…my joy will be full. 06Nov2016

O mDivine Mercy image (3) (2)y Jesus, my Master and Director, strengthen and enlighten me in these difficult moments of life. I expect no help from people; all my hope is in You. Jesus, with You I can do all things… only give me Your merciful Heart and that is enough for me.

Prayer of St. Faustina as recorded in her Diary, par. 650

 

The Sadducees were a sorry lot. They put their trust in the material wealth of this world and did not believe in a resurrection. (That is why they were sad, you see.) Their question about the woman with seven husbands is more argumentative than anything else because they are really trying to trap Jesus and mock any belief in the afterlife.

The first reading and its faith-filled recognition of the resurrection and afterlife contrasts the non-belief of the Sadducees and reflects the long-held Jewish belief in life after death. Another contrast is the brothers’ expected joy of the afterlife that will follow their suffering and death compared to the crankiness of the Sadducees non-belief.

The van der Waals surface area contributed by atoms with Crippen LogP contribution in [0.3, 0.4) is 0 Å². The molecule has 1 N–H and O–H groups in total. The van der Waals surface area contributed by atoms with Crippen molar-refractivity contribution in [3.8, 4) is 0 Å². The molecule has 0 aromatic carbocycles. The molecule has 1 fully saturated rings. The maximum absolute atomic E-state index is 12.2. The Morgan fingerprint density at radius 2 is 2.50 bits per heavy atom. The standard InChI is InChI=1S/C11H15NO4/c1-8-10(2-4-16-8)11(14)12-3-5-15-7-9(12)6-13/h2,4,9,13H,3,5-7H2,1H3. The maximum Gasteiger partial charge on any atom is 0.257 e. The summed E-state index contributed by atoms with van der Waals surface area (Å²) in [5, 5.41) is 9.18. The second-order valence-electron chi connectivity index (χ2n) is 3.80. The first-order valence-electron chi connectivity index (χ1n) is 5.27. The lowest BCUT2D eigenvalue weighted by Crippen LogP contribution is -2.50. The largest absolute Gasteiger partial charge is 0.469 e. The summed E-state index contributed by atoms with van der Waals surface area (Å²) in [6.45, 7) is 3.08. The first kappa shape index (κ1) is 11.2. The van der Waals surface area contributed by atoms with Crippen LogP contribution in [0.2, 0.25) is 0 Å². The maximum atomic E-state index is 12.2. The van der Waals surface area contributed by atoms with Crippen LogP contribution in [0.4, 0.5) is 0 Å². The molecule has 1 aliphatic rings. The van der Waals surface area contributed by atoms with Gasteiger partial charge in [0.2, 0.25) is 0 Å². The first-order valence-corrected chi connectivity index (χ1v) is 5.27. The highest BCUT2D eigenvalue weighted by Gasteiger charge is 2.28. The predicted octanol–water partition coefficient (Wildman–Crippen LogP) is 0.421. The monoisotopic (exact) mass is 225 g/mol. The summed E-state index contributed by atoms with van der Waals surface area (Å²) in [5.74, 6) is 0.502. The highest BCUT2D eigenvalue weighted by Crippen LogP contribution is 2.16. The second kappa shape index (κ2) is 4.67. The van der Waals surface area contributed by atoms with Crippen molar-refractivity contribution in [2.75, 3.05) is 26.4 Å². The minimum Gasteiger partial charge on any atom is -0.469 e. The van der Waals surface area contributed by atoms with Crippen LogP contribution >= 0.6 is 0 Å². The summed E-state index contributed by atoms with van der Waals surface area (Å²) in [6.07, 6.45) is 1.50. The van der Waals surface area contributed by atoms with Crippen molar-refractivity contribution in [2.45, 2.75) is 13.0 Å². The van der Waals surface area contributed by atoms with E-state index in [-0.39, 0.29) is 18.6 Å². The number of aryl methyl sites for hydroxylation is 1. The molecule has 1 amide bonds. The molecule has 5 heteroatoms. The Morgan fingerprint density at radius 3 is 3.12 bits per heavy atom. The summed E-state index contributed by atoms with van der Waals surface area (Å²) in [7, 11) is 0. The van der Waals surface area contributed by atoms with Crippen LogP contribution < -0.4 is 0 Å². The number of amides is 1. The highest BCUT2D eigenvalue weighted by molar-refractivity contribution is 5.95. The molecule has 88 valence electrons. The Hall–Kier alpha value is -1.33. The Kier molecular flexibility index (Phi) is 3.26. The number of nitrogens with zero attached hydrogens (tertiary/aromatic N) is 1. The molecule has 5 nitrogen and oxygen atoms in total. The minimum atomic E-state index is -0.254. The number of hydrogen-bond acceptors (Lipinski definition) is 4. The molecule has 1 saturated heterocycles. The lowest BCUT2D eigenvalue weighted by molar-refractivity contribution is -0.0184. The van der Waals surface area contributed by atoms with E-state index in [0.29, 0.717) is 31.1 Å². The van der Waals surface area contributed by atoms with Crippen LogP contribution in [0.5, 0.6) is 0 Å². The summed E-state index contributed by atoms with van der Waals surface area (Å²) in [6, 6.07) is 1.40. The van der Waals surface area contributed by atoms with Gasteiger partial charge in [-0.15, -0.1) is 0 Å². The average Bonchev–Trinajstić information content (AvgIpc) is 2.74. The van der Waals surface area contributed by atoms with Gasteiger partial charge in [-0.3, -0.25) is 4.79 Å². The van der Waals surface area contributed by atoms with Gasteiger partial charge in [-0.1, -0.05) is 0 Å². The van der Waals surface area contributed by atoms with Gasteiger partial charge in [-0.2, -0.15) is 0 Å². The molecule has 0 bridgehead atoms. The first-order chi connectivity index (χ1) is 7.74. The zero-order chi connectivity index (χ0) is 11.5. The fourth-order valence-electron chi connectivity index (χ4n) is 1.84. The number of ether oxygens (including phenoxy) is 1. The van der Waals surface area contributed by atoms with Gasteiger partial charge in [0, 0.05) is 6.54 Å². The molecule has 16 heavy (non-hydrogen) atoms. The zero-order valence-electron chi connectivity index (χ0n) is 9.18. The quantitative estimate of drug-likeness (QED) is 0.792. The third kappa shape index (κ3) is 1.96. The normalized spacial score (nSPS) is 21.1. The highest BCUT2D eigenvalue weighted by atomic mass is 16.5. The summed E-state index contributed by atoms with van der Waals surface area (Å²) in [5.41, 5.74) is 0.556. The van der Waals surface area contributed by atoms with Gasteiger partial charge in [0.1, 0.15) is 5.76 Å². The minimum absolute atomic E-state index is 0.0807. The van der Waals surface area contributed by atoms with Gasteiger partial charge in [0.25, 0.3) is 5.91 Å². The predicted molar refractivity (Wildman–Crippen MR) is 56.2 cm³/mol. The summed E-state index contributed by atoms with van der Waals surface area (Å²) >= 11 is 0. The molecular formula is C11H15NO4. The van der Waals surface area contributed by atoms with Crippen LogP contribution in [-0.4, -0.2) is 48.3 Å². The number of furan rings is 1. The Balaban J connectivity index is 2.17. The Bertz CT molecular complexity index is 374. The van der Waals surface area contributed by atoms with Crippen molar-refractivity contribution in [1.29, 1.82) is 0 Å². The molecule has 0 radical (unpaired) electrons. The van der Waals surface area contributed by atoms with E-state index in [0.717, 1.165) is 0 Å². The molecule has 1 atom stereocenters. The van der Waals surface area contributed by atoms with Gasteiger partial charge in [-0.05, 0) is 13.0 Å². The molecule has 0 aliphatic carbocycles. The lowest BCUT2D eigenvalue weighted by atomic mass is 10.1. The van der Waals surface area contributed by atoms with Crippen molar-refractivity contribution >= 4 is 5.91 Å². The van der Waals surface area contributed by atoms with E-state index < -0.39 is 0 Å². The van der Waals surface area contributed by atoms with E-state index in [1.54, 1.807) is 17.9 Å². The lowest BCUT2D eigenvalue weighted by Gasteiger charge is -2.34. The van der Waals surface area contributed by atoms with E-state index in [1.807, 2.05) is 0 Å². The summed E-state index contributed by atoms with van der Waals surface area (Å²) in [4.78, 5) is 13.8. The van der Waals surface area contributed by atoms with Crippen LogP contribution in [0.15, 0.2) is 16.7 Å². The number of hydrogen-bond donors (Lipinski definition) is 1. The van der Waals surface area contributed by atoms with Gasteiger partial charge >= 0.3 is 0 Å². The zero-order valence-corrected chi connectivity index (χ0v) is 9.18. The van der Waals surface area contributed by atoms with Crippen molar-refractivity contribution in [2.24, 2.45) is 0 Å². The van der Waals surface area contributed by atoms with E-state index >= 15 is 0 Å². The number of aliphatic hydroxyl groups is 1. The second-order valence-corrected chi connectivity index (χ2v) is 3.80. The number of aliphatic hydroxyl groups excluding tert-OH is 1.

Paul’s words to the Thessalonians are full of faith, trust and encouragement amidst the world’s constant barrage of messages that, like the Sadducees’ non-belief, want to rob us of any Hope for the future. In the midst of his heartfelt exhortations he shows us another interesting contrast: …not all have faith. But the Lord is faithful. The seven sons knew of God’s faithfulness but the Sadducees did not. For all of them and for us as well, that is truly a matter of FAITH.

The number, seven, had special significance in the long-standing traditions of the Hebrew culture. Seven is the sum of four and three. The number three represented God, even before they knew of His Trinitarian nature. Four is a number that represents the four directions of the world as well as the four elements of earth, air, fire and water. The number seven represents completeness—the union of this world with the Divine. This complete union or fullness, combined with the themes of the readings, is echoed in the Hope and Promise of the responsorial psalm: Lord, when your glory appears, my joy will be full.

Deacon Richard

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